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I have a question about optimization, but more on the browser/client side.

I am catering to a few societies that need about 3 different languages. So I'm just putting my user's language type in the php session, and swapping out the text for selected areas on each page they navigate to. So, really nothing complicated.

However, I'm toying with the idea of letting javascript do the find/replace of the selected texts on each page.

There are a few ways to skin this cat, and I've done them all, and they work. However, I do have a few hundred pages, and many words to replace with the correct language text.

If I were to go the Javascript route, does anyone have an opposing view to this? And if so, why? I'm interested in letting the user's browser do the work, rather than my servers constantly finding and replacing, or creating new CONSTANTS for each language specific situation.

I'm worried about their browsers getting slower. But that could be a very small problem.

For those individuals who love to get specifics, here's what I would do with javascript.

I would load a languages.js file with all appropriate word translations for any language I implement. Instead of running a huge find/replace on each page load, I'd localize the find/replace to the specific page, or possibly narrow an element to have an attribute that my scripting would load in the the DOM and perform a find/replace on that alone.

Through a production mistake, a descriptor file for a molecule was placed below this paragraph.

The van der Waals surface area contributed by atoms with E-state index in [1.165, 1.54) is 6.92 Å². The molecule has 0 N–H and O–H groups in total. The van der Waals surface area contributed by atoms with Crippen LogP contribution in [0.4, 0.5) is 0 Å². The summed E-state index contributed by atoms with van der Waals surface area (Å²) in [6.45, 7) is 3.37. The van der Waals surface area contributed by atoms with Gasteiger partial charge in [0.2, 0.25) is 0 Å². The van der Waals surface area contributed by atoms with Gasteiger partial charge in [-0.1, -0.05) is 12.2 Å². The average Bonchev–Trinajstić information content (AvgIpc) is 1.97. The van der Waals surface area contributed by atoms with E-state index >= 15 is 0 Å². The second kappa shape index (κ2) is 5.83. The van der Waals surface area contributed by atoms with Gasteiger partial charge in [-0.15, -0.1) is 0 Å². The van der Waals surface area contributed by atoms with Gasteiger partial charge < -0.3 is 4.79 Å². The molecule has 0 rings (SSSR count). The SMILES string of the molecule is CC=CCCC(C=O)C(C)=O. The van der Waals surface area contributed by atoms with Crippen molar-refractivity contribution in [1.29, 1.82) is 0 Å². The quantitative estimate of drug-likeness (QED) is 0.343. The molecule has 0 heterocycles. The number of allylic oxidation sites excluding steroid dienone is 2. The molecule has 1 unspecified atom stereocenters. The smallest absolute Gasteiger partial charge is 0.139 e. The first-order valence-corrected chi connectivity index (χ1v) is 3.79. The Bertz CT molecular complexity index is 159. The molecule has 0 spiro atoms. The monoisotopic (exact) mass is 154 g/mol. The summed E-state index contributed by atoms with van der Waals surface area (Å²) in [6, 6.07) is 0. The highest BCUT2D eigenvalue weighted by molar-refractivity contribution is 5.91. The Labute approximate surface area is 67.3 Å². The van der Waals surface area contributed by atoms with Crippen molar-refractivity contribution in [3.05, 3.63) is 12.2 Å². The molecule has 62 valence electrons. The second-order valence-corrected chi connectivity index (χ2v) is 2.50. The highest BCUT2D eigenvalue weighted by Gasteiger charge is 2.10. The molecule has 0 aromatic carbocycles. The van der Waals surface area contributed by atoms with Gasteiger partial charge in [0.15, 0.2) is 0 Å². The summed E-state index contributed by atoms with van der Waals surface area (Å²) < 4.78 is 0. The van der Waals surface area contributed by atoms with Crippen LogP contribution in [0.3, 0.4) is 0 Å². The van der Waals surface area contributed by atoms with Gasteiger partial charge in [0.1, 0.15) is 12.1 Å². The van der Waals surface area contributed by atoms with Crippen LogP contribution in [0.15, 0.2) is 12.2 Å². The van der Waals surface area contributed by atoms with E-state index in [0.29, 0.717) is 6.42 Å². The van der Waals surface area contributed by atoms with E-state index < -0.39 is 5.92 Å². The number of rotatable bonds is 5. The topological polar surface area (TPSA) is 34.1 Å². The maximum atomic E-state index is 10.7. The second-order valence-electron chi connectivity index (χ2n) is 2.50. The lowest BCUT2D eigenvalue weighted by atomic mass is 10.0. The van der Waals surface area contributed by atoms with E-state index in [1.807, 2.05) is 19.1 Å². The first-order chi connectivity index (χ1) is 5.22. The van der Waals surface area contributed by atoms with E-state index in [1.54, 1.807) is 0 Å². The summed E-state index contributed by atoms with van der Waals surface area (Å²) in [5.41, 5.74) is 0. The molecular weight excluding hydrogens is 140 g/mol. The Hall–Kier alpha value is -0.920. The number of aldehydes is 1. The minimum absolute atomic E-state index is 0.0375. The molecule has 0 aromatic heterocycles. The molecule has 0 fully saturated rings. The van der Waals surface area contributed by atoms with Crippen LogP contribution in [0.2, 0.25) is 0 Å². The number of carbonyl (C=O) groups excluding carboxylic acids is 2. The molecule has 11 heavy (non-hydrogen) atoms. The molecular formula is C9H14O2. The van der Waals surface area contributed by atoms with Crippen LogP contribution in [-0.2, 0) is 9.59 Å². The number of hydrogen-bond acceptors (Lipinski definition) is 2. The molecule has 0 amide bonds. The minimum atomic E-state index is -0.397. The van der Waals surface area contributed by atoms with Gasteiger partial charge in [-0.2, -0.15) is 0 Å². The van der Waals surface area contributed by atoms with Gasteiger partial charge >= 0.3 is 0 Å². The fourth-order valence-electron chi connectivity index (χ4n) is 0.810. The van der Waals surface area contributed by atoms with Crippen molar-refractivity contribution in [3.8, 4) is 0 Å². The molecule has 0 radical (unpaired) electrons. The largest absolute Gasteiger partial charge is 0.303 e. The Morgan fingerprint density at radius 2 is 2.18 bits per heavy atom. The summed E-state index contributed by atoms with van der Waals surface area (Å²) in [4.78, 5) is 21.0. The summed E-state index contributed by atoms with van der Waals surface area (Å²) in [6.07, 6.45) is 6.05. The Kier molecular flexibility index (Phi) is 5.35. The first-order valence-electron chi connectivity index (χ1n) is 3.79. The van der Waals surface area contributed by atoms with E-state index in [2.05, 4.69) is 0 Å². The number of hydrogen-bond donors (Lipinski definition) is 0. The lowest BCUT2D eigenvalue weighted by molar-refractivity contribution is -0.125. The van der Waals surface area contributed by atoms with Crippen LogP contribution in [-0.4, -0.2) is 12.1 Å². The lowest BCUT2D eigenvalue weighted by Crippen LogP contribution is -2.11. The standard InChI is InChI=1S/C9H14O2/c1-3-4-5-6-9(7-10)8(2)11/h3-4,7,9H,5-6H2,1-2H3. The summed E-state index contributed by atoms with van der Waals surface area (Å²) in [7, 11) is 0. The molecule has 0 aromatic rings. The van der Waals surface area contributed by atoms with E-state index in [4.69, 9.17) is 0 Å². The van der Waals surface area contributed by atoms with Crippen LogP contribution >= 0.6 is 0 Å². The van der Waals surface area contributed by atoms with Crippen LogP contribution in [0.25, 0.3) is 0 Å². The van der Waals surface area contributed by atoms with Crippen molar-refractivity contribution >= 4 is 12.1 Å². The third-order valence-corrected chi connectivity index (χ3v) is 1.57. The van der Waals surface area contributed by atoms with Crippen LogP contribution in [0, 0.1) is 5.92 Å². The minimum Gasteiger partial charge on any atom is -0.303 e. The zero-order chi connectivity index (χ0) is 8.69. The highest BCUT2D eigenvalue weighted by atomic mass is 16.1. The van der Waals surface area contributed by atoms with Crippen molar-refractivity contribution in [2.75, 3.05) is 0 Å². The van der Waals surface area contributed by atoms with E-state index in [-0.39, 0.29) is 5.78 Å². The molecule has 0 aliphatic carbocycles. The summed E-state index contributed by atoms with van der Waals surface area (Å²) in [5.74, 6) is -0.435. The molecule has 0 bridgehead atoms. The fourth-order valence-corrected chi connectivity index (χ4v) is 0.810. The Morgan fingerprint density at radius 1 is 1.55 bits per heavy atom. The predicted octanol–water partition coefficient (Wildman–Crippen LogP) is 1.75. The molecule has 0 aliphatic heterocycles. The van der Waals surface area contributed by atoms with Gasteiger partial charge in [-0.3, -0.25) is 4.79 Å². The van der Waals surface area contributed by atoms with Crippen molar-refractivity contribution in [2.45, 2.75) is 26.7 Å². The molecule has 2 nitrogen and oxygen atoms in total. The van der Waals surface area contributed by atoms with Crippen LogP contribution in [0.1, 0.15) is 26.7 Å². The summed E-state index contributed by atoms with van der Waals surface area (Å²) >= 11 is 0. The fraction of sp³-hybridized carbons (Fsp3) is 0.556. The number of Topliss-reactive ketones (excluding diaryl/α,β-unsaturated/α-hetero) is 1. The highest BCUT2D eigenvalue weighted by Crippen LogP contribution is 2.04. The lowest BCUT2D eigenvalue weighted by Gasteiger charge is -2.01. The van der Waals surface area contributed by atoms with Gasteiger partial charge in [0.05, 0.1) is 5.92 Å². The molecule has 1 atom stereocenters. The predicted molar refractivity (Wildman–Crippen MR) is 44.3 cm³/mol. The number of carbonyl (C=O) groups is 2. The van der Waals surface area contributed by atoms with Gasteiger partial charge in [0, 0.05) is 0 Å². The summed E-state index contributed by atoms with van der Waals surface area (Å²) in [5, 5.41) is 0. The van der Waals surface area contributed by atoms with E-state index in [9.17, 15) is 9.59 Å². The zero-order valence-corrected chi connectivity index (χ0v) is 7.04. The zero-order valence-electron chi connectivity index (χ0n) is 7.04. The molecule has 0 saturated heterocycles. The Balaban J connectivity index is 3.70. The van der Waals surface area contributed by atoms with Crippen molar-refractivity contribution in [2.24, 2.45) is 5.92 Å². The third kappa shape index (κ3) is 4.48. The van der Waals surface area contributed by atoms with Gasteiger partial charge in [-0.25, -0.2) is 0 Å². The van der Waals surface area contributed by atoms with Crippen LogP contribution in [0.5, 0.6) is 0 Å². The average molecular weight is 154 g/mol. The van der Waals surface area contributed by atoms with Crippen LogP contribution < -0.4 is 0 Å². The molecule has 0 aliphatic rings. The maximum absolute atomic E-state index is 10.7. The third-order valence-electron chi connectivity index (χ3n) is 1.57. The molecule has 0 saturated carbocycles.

I'm open to better ideas.

Also, for those people who find "over-optimization" useless or "over-doing-it", please don't mention anything. This is for fun and not a critical decision item.

thanks guys!

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When you say "find and replace", for different languages do you mean that you'd go through a dictionary and "find and replace" every word on the page? –  hughes Jul 6 '11 at 17:35
    
Oh gosh, I hope not. That's not only going to be huge and slow, it will be inaccurate. You need to translate sentences, not words. –  InfinitiesLoop Jul 6 '11 at 17:53
    
Not at all! I have the individual strings prepared for each language. And you're right, if they needed to be translated on the fly, woof! –  coffeemonitor Jul 6 '11 at 18:16
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2 Answers 2

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Well, on the pro side, yes, you are offloading some of the work to the client, but I don't think that's going to make any real difference. You're probably talking about a tiny percentage of the overall performance of the site. The only way to know of course is to test it.

On the con side, you'll be increasing the bandwidth it takes to load your site, since the user will need to load the page plus the language file. It will be cached, if you set it up right, so that's probably not a huge concern either.

Another con is that this will make your site depend on javascript. A non-scripting visitor won't get the translation, and that includes search engines. Whether that matters to you depends on the nature of your site, but in general, that's a pretty big negative.